Sunday, December 26, 2004

Education: the liberal bias (and more David Horowitz antics)

This article from AP gives a nice summary of some of the major events in the recent past concerning disgruntled conservatives speaking out against liberal bias in American universities. The latter portion of the article focuses on the activities of David Horowitz, whose disgusting, racist tactics are a discredit to legitimate conservative points in academia, which truly are undervalued in the academic marketplace. However, incidents involving students who are merely angry that their world views are being challenged and that they will be required to actually learn something about an alternate point of view are illegitimate.

I'm pleased that at least the article correctly sites the recent study that shows that humanities and social science professors are decidedly leftist, as Bill O'Reilly and Co. love siting the study in manipulative ways. However, I'm hard-pressed to think that the liberal bias in, say, Economics or Political Science departments could be as pronounced as in Sociology or Geography departments. And philosophy departments have more than their share of conservatives. Not saying the liberal bias doesn't exist; it clearly does. But I think it's also unfair to imply that the leftist intelligentsia blatantly disregards the objective methods that have developed in their fields for their personal politics on a grand scale. All social science fields require objective methods in order for their work to have any real relevance. Of course, I don't believe for a second that there aren't flaws, and politically motivated ones at that, all throughout academia.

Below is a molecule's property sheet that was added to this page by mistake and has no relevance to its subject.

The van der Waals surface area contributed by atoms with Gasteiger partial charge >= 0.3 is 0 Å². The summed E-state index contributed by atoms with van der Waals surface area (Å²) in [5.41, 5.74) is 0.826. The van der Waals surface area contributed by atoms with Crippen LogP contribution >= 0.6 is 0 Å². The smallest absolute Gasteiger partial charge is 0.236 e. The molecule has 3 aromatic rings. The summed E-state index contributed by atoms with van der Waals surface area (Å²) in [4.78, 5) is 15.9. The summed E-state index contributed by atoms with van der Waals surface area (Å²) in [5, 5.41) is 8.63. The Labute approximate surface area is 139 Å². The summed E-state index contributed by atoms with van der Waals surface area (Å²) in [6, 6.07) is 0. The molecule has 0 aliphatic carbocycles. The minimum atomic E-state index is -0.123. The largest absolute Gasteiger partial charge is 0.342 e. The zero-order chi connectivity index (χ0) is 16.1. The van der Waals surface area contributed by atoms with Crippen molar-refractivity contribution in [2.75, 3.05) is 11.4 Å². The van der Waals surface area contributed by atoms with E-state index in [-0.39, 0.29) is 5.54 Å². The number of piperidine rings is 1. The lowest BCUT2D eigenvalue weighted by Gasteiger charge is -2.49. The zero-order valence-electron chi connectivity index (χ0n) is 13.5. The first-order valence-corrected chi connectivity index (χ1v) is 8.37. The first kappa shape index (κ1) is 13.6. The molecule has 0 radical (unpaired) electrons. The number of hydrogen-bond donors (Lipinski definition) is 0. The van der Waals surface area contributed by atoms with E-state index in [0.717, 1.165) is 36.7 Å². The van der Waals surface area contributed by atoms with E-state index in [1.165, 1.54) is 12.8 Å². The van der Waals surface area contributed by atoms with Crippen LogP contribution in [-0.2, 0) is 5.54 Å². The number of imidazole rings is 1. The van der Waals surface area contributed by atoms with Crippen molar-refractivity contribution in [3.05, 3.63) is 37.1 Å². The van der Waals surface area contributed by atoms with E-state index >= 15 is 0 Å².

Anonymous said...

i took exactly one sociology class, which lasted for about 2 weeks before i got fed up and dropped it. i've read hegel and marx in my philosophy class without it bothering me one bit - actually it was fascinating and had a lot of useful ideas - but that one sociology class was like reading the satanic bible on halloween in a dungeon full of undead reason-sucking vampires. the amount of crap spewed in those two weeks was unbelievable and very bad for my emotional health. i have no idea if other sociology classes are like that, but i had no desire to find out. as far as i'm concerned, the "sociological perspective" is that of one's head up his own ass.

with respect,

Garrett said...

I could easily see that, given my experiences in my one sociology course. The dude was a nut, but for every five nutty things he said, there was at least one absolutely brilliant thing, and it was all a matter of fixing your filter at the right frequency. Weber, Durkheim, Marx, etc., are all very pick-and-choose about what's nuts and what's not. But I think there's some (lots of) very good applied sociology going on in this world that is both very objective and very not asinine.